Wake Island (also known as Wake Atoll) is a coral atoll (having a coastline of 12 miles (19.3 kilometers)) in the North Pacific Ocean, located about two-thirds of the way from Honolulu (2,300 statute miles or 3,700 km west) to Guam (1,510 miles or 2,430 km east). It is an unorganized, unincorporated territory of the United States administered by the Office of Insular Affairs, U.S. Department of the Interior. Wake is located to the west of the International Date Line and is one day ahead of the 50 states. Access to the island is restricted and all current activities on the island are managed by the United States Air Force, the United States Army and by Chugach McKinley, Inc., a civilian base operations and maintenance services company.
Although Wake is officially called an island in the singular form, it is actually an atoll comprised of three islands (Wake, Wilkes, and Peale) surrounding a central lagoon. Referring to the atoll as an island is the result of a pre-World War II desire by the United States Navy to distinguish Wake from other atolls, most of which were Japanese territory. The largest island (also known as Wake Island) is the center of activity on the atoll and is home to a 9,800 foot runway.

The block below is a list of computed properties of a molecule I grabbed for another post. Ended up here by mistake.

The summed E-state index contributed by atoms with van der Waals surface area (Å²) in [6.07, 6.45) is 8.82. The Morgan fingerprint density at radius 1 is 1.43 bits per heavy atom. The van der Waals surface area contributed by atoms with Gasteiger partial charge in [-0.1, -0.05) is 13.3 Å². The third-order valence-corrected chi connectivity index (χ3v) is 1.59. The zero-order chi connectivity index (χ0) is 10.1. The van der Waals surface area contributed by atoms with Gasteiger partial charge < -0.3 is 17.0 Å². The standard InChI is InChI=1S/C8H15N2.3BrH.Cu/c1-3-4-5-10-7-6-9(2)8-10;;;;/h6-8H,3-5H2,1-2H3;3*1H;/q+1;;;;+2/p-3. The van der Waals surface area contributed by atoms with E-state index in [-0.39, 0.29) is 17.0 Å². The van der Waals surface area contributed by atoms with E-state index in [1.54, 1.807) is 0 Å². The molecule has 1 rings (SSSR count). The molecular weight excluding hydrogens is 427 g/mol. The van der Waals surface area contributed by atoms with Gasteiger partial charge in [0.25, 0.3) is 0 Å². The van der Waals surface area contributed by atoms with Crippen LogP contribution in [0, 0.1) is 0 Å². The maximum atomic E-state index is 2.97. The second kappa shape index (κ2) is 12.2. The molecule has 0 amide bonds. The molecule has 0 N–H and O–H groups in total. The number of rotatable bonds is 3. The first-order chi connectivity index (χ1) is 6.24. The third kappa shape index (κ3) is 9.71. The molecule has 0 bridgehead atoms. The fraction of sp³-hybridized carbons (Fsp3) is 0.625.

Wake Island was annexed by the United States on January 17, 1899. In 1935, Pan American Airways constructed a small village, nicknamed "PAAville," to service flights on its U.S.-China route. The village was the first human settlement on the island, and remained in operation up to the day of the first Japanese air raid.
On December 8, 1941 the day after the attack on Pearl Harbor (Wake being on the opposite side of the International Date Line), 16 Japanese medium bombers flown from bases on the Marshall Islands attacked Wake Island, destroying eight of the twelve F4F Wildcat fighter aircraft belonging to Marine Corps fighter squadron VMF-211 on the ground. All of the Marine garrison's defensive emplacements were left intact by the raid, which primarily targeted the Naval aircraft.